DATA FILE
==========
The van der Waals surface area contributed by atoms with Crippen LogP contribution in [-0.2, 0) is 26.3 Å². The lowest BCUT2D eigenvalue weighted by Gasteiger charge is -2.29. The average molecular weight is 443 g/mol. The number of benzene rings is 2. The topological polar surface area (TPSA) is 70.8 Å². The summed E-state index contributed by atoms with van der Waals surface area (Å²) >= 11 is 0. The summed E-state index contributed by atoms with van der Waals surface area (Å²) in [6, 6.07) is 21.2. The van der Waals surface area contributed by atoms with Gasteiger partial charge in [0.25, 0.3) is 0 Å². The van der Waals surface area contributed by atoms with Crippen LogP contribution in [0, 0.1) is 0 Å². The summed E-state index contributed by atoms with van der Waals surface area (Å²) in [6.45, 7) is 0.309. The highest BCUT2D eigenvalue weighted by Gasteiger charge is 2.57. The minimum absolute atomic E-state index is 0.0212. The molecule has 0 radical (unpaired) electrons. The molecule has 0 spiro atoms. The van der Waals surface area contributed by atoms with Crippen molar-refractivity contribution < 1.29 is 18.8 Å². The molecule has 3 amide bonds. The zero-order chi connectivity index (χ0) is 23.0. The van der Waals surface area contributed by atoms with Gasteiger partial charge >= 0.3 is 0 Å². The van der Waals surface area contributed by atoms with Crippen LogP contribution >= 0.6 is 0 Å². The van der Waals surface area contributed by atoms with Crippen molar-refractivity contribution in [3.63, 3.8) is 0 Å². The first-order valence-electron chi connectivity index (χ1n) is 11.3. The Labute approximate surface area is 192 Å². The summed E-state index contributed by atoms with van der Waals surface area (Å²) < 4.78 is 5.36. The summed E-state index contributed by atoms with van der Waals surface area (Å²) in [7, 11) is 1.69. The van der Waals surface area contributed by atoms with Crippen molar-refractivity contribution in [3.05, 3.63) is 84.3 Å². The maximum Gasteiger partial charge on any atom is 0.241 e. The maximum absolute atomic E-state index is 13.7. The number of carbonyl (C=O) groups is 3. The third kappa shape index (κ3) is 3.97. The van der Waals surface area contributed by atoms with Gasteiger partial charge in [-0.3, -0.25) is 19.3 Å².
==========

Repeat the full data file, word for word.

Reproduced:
The van der Waals surface area contributed by atoms with Crippen LogP contribution in [-0.2, 0) is 26.3 Å². The lowest BCUT2D eigenvalue weighted by Gasteiger charge is -2.29. The average molecular weight is 443 g/mol. The number of benzene rings is 2. The topological polar surface area (TPSA) is 70.8 Å². The summed E-state index contributed by atoms with van der Waals surface area (Å²) >= 11 is 0. The summed E-state index contributed by atoms with van der Waals surface area (Å²) in [6, 6.07) is 21.2. The van der Waals surface area contributed by atoms with Gasteiger partial charge in [0.25, 0.3) is 0 Å². The van der Waals surface area contributed by atoms with Crippen LogP contribution in [0, 0.1) is 0 Å². The summed E-state index contributed by atoms with van der Waals surface area (Å²) in [6.45, 7) is 0.309. The highest BCUT2D eigenvalue weighted by Gasteiger charge is 2.57. The minimum absolute atomic E-state index is 0.0212. The molecule has 0 radical (unpaired) electrons. The molecule has 0 spiro atoms. The van der Waals surface area contributed by atoms with Crippen molar-refractivity contribution < 1.29 is 18.8 Å². The molecule has 3 amide bonds. The zero-order chi connectivity index (χ0) is 23.0. The van der Waals surface area contributed by atoms with Gasteiger partial charge >= 0.3 is 0 Å². The van der Waals surface area contributed by atoms with Crippen LogP contribution >= 0.6 is 0 Å². The van der Waals surface area contributed by atoms with Crippen molar-refractivity contribution in [3.63, 3.8) is 0 Å². The first-order valence-electron chi connectivity index (χ1n) is 11.3. The Labute approximate surface area is 192 Å². The summed E-state index contributed by atoms with van der Waals surface area (Å²) < 4.78 is 5.36. The summed E-state index contributed by atoms with van der Waals surface area (Å²) in [7, 11) is 1.69. The van der Waals surface area contributed by atoms with Crippen molar-refractivity contribution in [3.05, 3.63) is 84.3 Å². The maximum Gasteiger partial charge on any atom is 0.241 e. The maximum absolute atomic E-state index is 13.7. The number of carbonyl (C=O) groups is 3. The third kappa shape index (κ3) is 3.97. The van der Waals surface area contributed by atoms with Gasteiger partial charge in [-0.3, -0.25) is 19.3 Å².